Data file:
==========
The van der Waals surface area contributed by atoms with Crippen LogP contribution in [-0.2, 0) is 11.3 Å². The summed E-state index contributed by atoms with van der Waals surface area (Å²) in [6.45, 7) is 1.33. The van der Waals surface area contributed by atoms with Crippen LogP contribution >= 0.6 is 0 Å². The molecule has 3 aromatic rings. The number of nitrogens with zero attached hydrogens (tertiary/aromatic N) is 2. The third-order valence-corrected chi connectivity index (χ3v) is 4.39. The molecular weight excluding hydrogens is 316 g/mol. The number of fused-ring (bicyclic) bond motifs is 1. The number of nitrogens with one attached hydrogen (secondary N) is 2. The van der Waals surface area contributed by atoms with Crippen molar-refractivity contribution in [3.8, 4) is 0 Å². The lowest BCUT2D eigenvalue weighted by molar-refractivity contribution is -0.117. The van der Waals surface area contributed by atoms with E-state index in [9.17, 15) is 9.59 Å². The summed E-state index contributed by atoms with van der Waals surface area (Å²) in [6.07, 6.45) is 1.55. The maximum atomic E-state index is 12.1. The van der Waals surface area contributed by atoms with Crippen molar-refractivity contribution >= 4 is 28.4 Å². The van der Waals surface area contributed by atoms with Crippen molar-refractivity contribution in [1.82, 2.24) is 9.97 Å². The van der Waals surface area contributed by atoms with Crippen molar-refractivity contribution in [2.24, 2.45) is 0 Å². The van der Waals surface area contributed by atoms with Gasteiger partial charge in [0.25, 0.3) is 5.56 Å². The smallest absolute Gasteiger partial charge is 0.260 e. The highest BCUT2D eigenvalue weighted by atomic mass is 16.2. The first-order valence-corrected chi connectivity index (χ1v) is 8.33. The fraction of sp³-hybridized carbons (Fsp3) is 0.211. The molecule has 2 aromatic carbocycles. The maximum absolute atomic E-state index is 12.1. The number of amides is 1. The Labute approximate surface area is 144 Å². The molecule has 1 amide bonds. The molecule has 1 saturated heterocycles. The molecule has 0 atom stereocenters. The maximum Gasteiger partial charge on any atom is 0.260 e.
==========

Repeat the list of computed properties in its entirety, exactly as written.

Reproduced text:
The van der Waals surface area contributed by atoms with Crippen LogP contribution in [-0.2, 0) is 11.3 Å². The summed E-state index contributed by atoms with van der Waals surface area (Å²) in [6.45, 7) is 1.33. The van der Waals surface area contributed by atoms with Crippen LogP contribution >= 0.6 is 0 Å². The molecule has 3 aromatic rings. The number of nitrogens with zero attached hydrogens (tertiary/aromatic N) is 2. The third-order valence-corrected chi connectivity index (χ3v) is 4.39. The molecular weight excluding hydrogens is 316 g/mol. The number of fused-ring (bicyclic) bond motifs is 1. The number of nitrogens with one attached hydrogen (secondary N) is 2. The van der Waals surface area contributed by atoms with Crippen molar-refractivity contribution in [3.8, 4) is 0 Å². The lowest BCUT2D eigenvalue weighted by molar-refractivity contribution is -0.117. The van der Waals surface area contributed by atoms with E-state index in [9.17, 15) is 9.59 Å². The summed E-state index contributed by atoms with van der Waals surface area (Å²) in [6.07, 6.45) is 1.55. The maximum atomic E-state index is 12.1. The van der Waals surface area contributed by atoms with Crippen molar-refractivity contribution >= 4 is 28.4 Å². The van der Waals surface area contributed by atoms with Crippen molar-refractivity contribution in [1.82, 2.24) is 9.97 Å². The van der Waals surface area contributed by atoms with Crippen molar-refractivity contribution in [2.24, 2.45) is 0 Å². The van der Waals surface area contributed by atoms with Gasteiger partial charge in [0.25, 0.3) is 5.56 Å². The smallest absolute Gasteiger partial charge is 0.260 e. The highest BCUT2D eigenvalue weighted by atomic mass is 16.2. The first-order valence-corrected chi connectivity index (χ1v) is 8.33. The fraction of sp³-hybridized carbons (Fsp3) is 0.211. The molecule has 2 aromatic carbocycles. The maximum absolute atomic E-state index is 12.1. The number of amides is 1. The Labute approximate surface area is 144 Å². The molecule has 1 amide bonds. The molecule has 1 saturated heterocycles. The molecule has 0 atom stereocenters. The maximum Gasteiger partial charge on any atom is 0.260 e.